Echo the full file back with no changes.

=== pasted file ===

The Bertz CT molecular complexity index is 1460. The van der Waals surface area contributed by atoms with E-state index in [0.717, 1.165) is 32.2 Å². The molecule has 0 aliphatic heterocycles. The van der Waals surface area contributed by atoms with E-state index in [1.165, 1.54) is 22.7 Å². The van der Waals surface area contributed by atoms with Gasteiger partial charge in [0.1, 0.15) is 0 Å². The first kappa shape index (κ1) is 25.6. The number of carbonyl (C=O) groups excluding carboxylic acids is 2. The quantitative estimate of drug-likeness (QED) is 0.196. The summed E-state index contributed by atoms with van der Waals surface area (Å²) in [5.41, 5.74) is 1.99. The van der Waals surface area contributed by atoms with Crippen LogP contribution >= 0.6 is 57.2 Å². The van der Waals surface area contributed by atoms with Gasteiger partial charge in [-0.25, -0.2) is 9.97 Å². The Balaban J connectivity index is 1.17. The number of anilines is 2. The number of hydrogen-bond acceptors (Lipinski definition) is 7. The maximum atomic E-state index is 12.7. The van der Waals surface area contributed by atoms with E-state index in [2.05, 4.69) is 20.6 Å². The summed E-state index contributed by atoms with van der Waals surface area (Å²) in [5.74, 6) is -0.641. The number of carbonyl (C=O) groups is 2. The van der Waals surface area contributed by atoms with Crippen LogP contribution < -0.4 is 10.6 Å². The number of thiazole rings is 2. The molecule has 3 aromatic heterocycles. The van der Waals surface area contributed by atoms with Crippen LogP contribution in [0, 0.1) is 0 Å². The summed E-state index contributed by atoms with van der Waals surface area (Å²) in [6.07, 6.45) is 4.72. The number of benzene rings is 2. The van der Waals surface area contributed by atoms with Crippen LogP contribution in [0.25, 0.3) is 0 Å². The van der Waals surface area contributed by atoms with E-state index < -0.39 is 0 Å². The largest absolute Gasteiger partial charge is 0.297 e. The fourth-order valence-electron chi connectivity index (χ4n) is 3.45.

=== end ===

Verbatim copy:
The Bertz CT molecular complexity index is 1460. The van der Waals surface area contributed by atoms with E-state index in [0.717, 1.165) is 32.2 Å². The molecule has 0 aliphatic heterocycles. The van der Waals surface area contributed by atoms with E-state index in [1.165, 1.54) is 22.7 Å². The van der Waals surface area contributed by atoms with Gasteiger partial charge in [0.1, 0.15) is 0 Å². The first kappa shape index (κ1) is 25.6. The number of carbonyl (C=O) groups excluding carboxylic acids is 2. The quantitative estimate of drug-likeness (QED) is 0.196. The summed E-state index contributed by atoms with van der Waals surface area (Å²) in [5.41, 5.74) is 1.99. The van der Waals surface area contributed by atoms with Crippen LogP contribution >= 0.6 is 57.2 Å². The van der Waals surface area contributed by atoms with Gasteiger partial charge in [-0.25, -0.2) is 9.97 Å². The Balaban J connectivity index is 1.17. The number of anilines is 2. The number of hydrogen-bond acceptors (Lipinski definition) is 7. The maximum atomic E-state index is 12.7. The van der Waals surface area contributed by atoms with E-state index in [2.05, 4.69) is 20.6 Å². The summed E-state index contributed by atoms with van der Waals surface area (Å²) in [5.74, 6) is -0.641. The number of carbonyl (C=O) groups is 2. The van der Waals surface area contributed by atoms with Crippen LogP contribution < -0.4 is 10.6 Å². The number of thiazole rings is 2. The molecule has 3 aromatic heterocycles. The van der Waals surface area contributed by atoms with Crippen LogP contribution in [0, 0.1) is 0 Å². The summed E-state index contributed by atoms with van der Waals surface area (Å²) in [6.07, 6.45) is 4.72. The number of benzene rings is 2. The van der Waals surface area contributed by atoms with Crippen LogP contribution in [0.25, 0.3) is 0 Å². The van der Waals surface area contributed by atoms with E-state index < -0.39 is 0 Å². The largest absolute Gasteiger partial charge is 0.297 e. The fourth-order valence-electron chi connectivity index (χ4n) is 3.45.